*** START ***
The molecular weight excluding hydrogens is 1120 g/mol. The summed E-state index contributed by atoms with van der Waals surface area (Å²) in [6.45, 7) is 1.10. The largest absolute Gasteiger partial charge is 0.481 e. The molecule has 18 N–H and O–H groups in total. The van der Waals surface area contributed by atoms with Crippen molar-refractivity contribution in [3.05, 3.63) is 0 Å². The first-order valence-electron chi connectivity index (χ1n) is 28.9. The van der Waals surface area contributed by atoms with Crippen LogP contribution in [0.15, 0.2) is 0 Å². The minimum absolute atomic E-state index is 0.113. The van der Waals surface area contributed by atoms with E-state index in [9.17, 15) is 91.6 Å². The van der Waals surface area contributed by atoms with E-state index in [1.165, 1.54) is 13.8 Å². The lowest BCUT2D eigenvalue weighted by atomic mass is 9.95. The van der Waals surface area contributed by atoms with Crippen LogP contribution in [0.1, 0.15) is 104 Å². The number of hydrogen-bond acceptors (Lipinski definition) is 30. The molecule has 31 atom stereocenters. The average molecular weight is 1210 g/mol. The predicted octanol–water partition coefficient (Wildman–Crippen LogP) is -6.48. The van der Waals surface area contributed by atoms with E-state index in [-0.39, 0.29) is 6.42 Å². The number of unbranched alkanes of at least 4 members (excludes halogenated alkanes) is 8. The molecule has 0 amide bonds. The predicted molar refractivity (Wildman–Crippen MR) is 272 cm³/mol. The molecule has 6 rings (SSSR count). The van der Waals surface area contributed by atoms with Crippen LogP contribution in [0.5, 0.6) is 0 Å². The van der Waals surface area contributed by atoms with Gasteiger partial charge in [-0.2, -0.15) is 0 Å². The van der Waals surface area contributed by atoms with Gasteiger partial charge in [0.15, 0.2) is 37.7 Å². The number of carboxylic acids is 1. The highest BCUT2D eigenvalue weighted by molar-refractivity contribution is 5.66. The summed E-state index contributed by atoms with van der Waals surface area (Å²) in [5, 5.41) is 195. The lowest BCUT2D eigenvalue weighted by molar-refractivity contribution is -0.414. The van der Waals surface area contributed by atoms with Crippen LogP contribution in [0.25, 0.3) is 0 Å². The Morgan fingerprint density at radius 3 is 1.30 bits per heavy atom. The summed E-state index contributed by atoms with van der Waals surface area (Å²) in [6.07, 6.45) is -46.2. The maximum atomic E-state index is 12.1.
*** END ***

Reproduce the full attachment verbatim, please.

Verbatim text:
The molecular weight excluding hydrogens is 1120 g/mol. The summed E-state index contributed by atoms with van der Waals surface area (Å²) in [6.45, 7) is 1.10. The largest absolute Gasteiger partial charge is 0.481 e. The molecule has 18 N–H and O–H groups in total. The van der Waals surface area contributed by atoms with Crippen molar-refractivity contribution in [3.05, 3.63) is 0 Å². The first-order valence-electron chi connectivity index (χ1n) is 28.9. The van der Waals surface area contributed by atoms with Crippen LogP contribution in [0.15, 0.2) is 0 Å². The minimum absolute atomic E-state index is 0.113. The van der Waals surface area contributed by atoms with E-state index in [9.17, 15) is 91.6 Å². The van der Waals surface area contributed by atoms with E-state index in [1.165, 1.54) is 13.8 Å². The lowest BCUT2D eigenvalue weighted by atomic mass is 9.95. The van der Waals surface area contributed by atoms with Crippen LogP contribution in [0.1, 0.15) is 104 Å². The number of hydrogen-bond acceptors (Lipinski definition) is 30. The molecule has 31 atom stereocenters. The average molecular weight is 1210 g/mol. The predicted octanol–water partition coefficient (Wildman–Crippen LogP) is -6.48. The van der Waals surface area contributed by atoms with E-state index in [-0.39, 0.29) is 6.42 Å². The number of unbranched alkanes of at least 4 members (excludes halogenated alkanes) is 8. The molecule has 0 amide bonds. The predicted molar refractivity (Wildman–Crippen MR) is 272 cm³/mol. The molecule has 6 rings (SSSR count). The van der Waals surface area contributed by atoms with Crippen LogP contribution in [0.5, 0.6) is 0 Å². The van der Waals surface area contributed by atoms with Gasteiger partial charge in [-0.2, -0.15) is 0 Å². The van der Waals surface area contributed by atoms with Gasteiger partial charge in [0.15, 0.2) is 37.7 Å². The number of carboxylic acids is 1. The highest BCUT2D eigenvalue weighted by molar-refractivity contribution is 5.66. The summed E-state index contributed by atoms with van der Waals surface area (Å²) in [5, 5.41) is 195. The lowest BCUT2D eigenvalue weighted by molar-refractivity contribution is -0.414. The van der Waals surface area contributed by atoms with Crippen LogP contribution in [0.25, 0.3) is 0 Å². The Morgan fingerprint density at radius 3 is 1.30 bits per heavy atom. The summed E-state index contributed by atoms with van der Waals surface area (Å²) in [6.07, 6.45) is -46.2. The maximum atomic E-state index is 12.1.